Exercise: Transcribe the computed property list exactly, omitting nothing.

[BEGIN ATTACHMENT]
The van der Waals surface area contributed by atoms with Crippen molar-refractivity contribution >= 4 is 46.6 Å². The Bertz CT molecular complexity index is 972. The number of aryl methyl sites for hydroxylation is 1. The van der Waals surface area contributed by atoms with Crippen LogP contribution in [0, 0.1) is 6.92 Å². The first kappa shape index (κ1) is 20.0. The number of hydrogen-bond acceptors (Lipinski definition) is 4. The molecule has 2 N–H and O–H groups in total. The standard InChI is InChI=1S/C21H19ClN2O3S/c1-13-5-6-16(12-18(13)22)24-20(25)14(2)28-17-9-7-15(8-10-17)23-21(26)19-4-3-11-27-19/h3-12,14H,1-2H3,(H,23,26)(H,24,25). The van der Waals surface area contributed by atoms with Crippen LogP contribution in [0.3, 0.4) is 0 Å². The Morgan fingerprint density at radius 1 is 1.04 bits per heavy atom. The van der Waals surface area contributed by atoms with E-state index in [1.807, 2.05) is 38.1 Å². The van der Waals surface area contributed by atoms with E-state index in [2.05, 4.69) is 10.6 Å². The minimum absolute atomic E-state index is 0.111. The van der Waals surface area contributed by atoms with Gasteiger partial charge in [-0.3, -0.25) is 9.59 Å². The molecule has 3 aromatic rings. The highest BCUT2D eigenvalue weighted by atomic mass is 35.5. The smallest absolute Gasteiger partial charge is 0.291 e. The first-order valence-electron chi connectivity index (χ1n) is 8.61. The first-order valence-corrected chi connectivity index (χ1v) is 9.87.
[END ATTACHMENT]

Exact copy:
The van der Waals surface area contributed by atoms with Crippen molar-refractivity contribution >= 4 is 46.6 Å². The Bertz CT molecular complexity index is 972. The number of aryl methyl sites for hydroxylation is 1. The van der Waals surface area contributed by atoms with Crippen LogP contribution in [0, 0.1) is 6.92 Å². The first kappa shape index (κ1) is 20.0. The number of hydrogen-bond acceptors (Lipinski definition) is 4. The molecule has 2 N–H and O–H groups in total. The standard InChI is InChI=1S/C21H19ClN2O3S/c1-13-5-6-16(12-18(13)22)24-20(25)14(2)28-17-9-7-15(8-10-17)23-21(26)19-4-3-11-27-19/h3-12,14H,1-2H3,(H,23,26)(H,24,25). The van der Waals surface area contributed by atoms with Crippen LogP contribution in [0.3, 0.4) is 0 Å². The Morgan fingerprint density at radius 1 is 1.04 bits per heavy atom. The van der Waals surface area contributed by atoms with E-state index in [1.807, 2.05) is 38.1 Å². The van der Waals surface area contributed by atoms with E-state index in [2.05, 4.69) is 10.6 Å². The minimum absolute atomic E-state index is 0.111. The van der Waals surface area contributed by atoms with Gasteiger partial charge in [-0.3, -0.25) is 9.59 Å². The molecule has 3 aromatic rings. The highest BCUT2D eigenvalue weighted by atomic mass is 35.5. The smallest absolute Gasteiger partial charge is 0.291 e. The first-order valence-electron chi connectivity index (χ1n) is 8.61. The first-order valence-corrected chi connectivity index (χ1v) is 9.87.